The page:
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Quiz Quandary III (Posted on 2014-07-15) Difficulty: 3 of 5
In a certain island, one-third of the native people are liars who always lie, one-third are knights who always tell the truth, and one-third are knaves that is, people who strictly alternate between speaking the truth and telling a lie, irrespective of order. The chances of encountering any one of the three natives on a road on the island are the same.

Four friends Art, Ben, Cal and Dan Ė who are natives of this island got the top four ranks in a certain quiz The following statements are made by each of Art, Ben, Cal and Dan.

1. Exactly two of us are knights.
2. Ben got the first rank and Cal got the third rank.

1. Dan got the fourth rank.
2. Exactly one of us is a knave.

1. The absolute difference between Ben's rank and mine is 2.
2. Dan is not a liar.

1. Exactly one of us is a liar.
2. I am a knave.

Assuming no ties, determine the probability that:

(i) The absolute difference between Cal's rank and Danís rank is 1.
(ii) Exactly three of the four friends are liars.
(iii) Exactly two of the four friends are knaves.
(iv) At least one of the four friends is a knight.

*** For Artís second statement - assume the entire statement is a lie if the whole statement or any of its parts thereof is false. For example- A2 is false if in reality Ben got the first rank and Cal got the fourth rank.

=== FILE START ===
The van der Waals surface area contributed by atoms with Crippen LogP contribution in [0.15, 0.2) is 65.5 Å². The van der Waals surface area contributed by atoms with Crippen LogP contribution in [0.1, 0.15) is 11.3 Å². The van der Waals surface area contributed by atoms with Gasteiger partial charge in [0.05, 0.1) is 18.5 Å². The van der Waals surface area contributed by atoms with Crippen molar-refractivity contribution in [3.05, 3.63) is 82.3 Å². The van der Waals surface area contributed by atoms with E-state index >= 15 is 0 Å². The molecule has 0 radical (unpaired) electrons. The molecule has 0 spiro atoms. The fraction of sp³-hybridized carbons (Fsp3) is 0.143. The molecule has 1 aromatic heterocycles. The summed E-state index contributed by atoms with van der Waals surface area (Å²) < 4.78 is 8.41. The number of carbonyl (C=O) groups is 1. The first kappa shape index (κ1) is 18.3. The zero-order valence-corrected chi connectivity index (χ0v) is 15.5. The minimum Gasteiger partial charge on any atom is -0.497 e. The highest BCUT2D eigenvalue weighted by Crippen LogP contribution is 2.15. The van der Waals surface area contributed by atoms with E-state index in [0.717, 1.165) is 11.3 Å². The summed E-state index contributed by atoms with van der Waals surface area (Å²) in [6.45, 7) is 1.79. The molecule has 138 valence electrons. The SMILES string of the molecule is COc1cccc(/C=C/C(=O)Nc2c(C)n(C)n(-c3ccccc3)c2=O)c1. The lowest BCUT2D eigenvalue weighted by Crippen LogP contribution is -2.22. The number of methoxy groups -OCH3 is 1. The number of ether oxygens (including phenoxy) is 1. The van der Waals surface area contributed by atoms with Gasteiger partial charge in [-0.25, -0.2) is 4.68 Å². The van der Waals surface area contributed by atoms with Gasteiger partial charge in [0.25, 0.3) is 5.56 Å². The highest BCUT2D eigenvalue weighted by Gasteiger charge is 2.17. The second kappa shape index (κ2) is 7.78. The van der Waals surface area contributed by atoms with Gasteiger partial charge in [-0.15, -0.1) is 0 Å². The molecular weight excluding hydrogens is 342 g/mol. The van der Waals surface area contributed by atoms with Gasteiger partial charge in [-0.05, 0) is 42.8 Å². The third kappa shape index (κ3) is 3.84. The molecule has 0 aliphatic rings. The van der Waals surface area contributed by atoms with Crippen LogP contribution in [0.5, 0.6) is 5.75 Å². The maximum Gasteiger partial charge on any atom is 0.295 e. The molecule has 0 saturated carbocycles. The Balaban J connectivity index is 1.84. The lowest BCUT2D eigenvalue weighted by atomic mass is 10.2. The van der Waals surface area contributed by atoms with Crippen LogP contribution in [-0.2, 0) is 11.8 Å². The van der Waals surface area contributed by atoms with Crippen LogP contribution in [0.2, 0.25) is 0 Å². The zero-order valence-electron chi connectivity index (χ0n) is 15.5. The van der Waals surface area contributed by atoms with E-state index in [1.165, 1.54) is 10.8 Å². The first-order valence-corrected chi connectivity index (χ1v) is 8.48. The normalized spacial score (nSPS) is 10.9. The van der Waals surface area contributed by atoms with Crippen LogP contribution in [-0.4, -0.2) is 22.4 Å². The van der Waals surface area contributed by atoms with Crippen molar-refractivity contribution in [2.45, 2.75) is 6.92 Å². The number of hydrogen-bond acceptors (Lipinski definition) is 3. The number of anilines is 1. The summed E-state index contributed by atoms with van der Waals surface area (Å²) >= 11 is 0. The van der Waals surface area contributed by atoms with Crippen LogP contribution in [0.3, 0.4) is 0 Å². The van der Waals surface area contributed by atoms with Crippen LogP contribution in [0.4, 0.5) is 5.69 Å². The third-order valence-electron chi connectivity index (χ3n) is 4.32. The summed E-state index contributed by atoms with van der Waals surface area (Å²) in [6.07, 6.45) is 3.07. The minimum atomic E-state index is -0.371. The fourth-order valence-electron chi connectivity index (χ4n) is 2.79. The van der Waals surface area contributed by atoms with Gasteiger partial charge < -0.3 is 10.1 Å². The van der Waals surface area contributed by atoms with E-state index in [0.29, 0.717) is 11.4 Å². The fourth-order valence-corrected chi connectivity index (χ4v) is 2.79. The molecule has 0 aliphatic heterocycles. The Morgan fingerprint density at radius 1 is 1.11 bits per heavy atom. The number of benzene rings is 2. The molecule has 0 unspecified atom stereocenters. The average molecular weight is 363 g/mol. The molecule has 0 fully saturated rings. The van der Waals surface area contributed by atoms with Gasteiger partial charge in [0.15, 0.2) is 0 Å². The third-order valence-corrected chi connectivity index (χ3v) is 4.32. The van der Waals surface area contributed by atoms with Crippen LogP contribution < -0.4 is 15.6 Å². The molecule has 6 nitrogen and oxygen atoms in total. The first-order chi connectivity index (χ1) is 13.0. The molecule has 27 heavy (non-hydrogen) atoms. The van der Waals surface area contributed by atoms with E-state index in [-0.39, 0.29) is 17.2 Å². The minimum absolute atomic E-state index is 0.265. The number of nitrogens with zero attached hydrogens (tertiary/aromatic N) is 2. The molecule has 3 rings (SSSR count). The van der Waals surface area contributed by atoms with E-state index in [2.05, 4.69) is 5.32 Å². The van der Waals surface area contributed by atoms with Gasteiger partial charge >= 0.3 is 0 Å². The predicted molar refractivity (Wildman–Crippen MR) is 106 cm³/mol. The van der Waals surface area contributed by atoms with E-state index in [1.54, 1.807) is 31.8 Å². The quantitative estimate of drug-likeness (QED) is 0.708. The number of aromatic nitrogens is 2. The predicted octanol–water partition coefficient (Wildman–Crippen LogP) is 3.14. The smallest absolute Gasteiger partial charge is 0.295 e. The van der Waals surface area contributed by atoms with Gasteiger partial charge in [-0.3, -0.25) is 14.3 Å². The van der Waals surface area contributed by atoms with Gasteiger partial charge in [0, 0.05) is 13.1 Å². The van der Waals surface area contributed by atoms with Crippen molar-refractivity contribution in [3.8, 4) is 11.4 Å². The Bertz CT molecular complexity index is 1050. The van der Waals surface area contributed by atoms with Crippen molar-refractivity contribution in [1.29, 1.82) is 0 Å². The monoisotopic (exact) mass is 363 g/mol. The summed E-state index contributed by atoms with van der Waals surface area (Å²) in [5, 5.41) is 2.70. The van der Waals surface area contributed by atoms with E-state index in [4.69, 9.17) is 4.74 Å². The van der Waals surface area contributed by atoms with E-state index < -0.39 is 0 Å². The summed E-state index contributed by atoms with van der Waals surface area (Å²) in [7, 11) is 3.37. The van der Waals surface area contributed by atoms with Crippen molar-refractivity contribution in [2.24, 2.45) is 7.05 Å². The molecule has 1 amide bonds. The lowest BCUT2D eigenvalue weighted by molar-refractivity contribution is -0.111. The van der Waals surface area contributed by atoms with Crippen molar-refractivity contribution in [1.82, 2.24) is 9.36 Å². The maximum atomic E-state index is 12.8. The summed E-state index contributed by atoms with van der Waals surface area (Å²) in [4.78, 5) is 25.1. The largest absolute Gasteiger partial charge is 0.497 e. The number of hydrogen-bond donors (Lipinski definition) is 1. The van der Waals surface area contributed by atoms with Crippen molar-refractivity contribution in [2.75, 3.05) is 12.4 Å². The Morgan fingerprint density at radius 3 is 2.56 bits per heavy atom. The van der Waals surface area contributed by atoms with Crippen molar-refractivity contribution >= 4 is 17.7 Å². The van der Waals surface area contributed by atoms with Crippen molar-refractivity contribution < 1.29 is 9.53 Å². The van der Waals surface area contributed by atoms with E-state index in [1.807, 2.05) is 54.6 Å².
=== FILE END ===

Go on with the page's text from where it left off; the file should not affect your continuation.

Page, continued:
No Solution Yet Submitted by K Sengupta    
Rating: 3.5000 (2 votes)

Comments: ( Back to comment list | You must be logged in to post comments.)
Some Thoughts re(2): One small step but still unclear. | Comment 4 of 8 |
(In reply to re: One small step but still unclear. by Steve Herman)

Agreed Steve, and I think it may even be more complicated than that.  Before even considering the distribution of test score rankings, I'm still confusing myself with how to weight the 11 configurations of Knight-Knave-Liar.

It's sort of like the Monty Hall problem - at the outset each door has a probability of 1/3, but once you remove one door, the remaining two are not equiprobable. 

So for example, prior to the statements being made, there's a 1/3 chance that A is a Knight.  Once the statements eliminate 70 of the 81 configurations, how do we assign all that probability to the remaining 11?  In only 1 of the 11 is A a Knight, so does that row get the whole probability of 1/3 that was originally assigned to all the rows where A is a Knight?  Etc. 

Part of me thinks the remaining 11 should be equiprobable but another part of me thinks that's a mistake, and I can't convince myself which is right.

  Posted by tomarken on 2014-07-16 12:06:54
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